Studies of Chinese Linguistics

Studies of Chinese Linguistics: Functional Approaches

Edited by Janet Zhiqun Xing
Copyright Date: 2009
Pages: 248
https://www.jstor.org/stable/j.ctt2jc1qt
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  • Book Info
    Studies of Chinese Linguistics
    Book Description:

    The nine essays in this volume present the most recent developments in the study of Chinese linguistic research using functional approaches. Topics discussed in the volume include Chinese typology, word order variation, word formation, semantic change, cognition, discourse analysis, interface among syntax, semantics, and pragmatics, and grammaticalization. Studies of Chinese Linguistics will be a valuable and stimulating reference for graduate students and researchers interested in functional linguistics. Readers in general and applied linguistics will also appreciate the insights it offers into the interaction of Chinese form and function.

    eISBN: 978-988-220-543-7
    Subjects: Linguistics

Table of Contents

  1. Front Matter
    (pp. i-iv)
  2. Table of Contents
    (pp. v-vi)
  3. Preface
    (pp. vii-viii)
  4. List of Contributors
    (pp. ix-x)
  5. Introduction
    (pp. 1-6)
    Janet Zhiqun Xing

    The aim of this book is to gather the most recent studies of Chinese linguistics within the framework of functionalism. Although the term “functionalism” can apply to a wider range of studies, the current volume limits its scope to Chinese typology, morphology, semantics, syntax, and discourse. Two central questions are repeatedly raised by the contributors of this book: (1) What function does a linguistic form—be it word, sentence or discourse—serve in communication? (2) Does Chinese behave the same or differently than other languages (especially those genetically unrelated to Chinese) and, if so, how and why? Through the discussions...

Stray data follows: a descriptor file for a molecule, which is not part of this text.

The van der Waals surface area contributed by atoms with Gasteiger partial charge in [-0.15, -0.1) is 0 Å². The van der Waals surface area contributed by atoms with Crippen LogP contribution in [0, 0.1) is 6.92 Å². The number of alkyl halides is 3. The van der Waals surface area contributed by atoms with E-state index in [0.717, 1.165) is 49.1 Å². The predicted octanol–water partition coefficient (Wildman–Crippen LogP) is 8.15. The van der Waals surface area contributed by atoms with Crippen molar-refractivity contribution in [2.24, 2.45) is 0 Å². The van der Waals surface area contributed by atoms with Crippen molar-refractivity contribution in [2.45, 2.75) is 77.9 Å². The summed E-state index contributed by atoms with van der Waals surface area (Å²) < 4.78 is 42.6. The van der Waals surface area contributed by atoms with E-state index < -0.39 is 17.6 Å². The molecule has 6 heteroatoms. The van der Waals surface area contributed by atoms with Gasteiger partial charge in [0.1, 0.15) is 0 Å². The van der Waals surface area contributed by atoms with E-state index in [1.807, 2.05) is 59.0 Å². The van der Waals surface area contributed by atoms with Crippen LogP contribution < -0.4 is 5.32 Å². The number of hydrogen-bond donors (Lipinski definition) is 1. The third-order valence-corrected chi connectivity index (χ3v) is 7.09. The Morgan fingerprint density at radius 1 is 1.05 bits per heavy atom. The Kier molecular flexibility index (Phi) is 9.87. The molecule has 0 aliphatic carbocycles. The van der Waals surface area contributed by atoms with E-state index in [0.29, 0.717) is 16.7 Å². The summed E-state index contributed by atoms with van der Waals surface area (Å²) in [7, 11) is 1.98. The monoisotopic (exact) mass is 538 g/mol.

6. Section 1: Typological Studies
    • 1 Chinese as a topic-comment (not topic-prominent and not SVO) language
      (pp. 9-22)
      Randy J. LaPolla

      Many linguists in China and the West have talked about Chinese as a topic-comment language, that is, a language in which the structure of the clause takes the form of a topic, about which something is to be said, and a comment, which is what is said about the topic, rather than being a language with a subject-predicate structure like that of English. Y. R. Chao (1968), for example, said that all Chinese clauses have topic-comment structure and there are no exceptions. The fact that some of these linguists, e.g. Y. R. Chao (1968) and Lü Shuxiang (1979: 70–73),...

    • 2 The placement of Chinese adverbials revisited: What differentiates Chinese word order from other SVO languages
      (pp. 23-44)
      Bingfu Lu and Xiaozhou Wu

      Among the world’s 449 languages surveyed by Dryer and Gensle (Dryer and Gensle 2005: 342–344), only three VO languages normally put all obliques before the verb, as shown in Table 2.1 below. The three VO languages are Mandarin, Hakka and Cantonese, all belonging to Chinese.

      In Table 2.1, according to the authors’ definition, X is “a noun phrase or adpositional phrase that functions as an adverbial modifier, or adjunct of the verb.” In other words, X is a nominal adverbial.

      Chinese does have some post-verbal obliques, such as duration and frequency expressions. However, in Chinese syntax, the units that...

  7. Section 2: Word Structures and Cognitive Grammar
    • 3 Minimal word and its function in Mandarin Chinese
      (pp. 47-64)
      Shengli Feng

      The notion of Minimal Word (MinWd) has always been a fundamental concept in the Prosodic-Morphological systems developed since McCarthy and Prince (1990). It is a prosodically circumscribed domain which may be selected as the locus of morphological transformation in lieu of the whole domain (McCarthy and Prince 1990, 1993, 1998). Theoretically, the notion of MinWd is derived from the interaction of both Prosodic Hierarchy and Foot Binarity, as stated in the following (taken from McCarthy and Prince 1998: 284):

      The Prosodic Hierarchy impinges on every prosodic word to contain at least one foot, while the Foot Binarity demands that every...

    • 4 Path of motion: Conceptual structure and representation in Chinese
      (pp. 65-84)
      Chengzhi Chu